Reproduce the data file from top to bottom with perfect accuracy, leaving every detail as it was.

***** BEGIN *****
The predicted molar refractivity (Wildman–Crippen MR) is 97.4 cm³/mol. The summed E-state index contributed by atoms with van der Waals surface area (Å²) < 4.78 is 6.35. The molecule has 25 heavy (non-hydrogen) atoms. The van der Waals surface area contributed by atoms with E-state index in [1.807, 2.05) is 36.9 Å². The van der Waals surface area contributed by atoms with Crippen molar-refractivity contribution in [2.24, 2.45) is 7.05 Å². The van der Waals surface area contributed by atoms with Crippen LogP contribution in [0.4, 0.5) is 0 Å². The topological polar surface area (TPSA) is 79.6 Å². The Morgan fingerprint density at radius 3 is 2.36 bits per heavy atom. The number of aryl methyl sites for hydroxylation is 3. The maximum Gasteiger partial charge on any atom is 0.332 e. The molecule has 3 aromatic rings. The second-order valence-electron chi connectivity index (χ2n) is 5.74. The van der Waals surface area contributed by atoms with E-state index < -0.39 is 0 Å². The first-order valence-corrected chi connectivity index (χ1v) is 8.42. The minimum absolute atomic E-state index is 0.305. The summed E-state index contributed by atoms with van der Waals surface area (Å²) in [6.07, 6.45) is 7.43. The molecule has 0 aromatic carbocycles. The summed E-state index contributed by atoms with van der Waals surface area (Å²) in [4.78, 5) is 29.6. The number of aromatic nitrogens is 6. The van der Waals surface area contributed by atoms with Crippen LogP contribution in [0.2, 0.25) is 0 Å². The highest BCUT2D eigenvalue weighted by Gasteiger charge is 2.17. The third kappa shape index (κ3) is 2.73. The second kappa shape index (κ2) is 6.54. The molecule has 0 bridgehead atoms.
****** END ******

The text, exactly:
The predicted molar refractivity (Wildman–Crippen MR) is 97.4 cm³/mol. The summed E-state index contributed by atoms with van der Waals surface area (Å²) < 4.78 is 6.35. The molecule has 25 heavy (non-hydrogen) atoms. The van der Waals surface area contributed by atoms with E-state index in [1.807, 2.05) is 36.9 Å². The van der Waals surface area contributed by atoms with Crippen molar-refractivity contribution in [2.24, 2.45) is 7.05 Å². The van der Waals surface area contributed by atoms with Crippen LogP contribution in [0.4, 0.5) is 0 Å². The topological polar surface area (TPSA) is 79.6 Å². The Morgan fingerprint density at radius 3 is 2.36 bits per heavy atom. The number of aryl methyl sites for hydroxylation is 3. The maximum Gasteiger partial charge on any atom is 0.332 e. The molecule has 3 aromatic rings. The second-order valence-electron chi connectivity index (χ2n) is 5.74. The van der Waals surface area contributed by atoms with E-state index < -0.39 is 0 Å². The first-order valence-corrected chi connectivity index (χ1v) is 8.42. The minimum absolute atomic E-state index is 0.305. The summed E-state index contributed by atoms with van der Waals surface area (Å²) in [6.07, 6.45) is 7.43. The molecule has 0 aromatic carbocycles. The summed E-state index contributed by atoms with van der Waals surface area (Å²) in [4.78, 5) is 29.6. The number of aromatic nitrogens is 6. The van der Waals surface area contributed by atoms with Crippen LogP contribution in [0.2, 0.25) is 0 Å². The highest BCUT2D eigenvalue weighted by Gasteiger charge is 2.17. The third kappa shape index (κ3) is 2.73. The second kappa shape index (κ2) is 6.54. The molecule has 0 bridgehead atoms.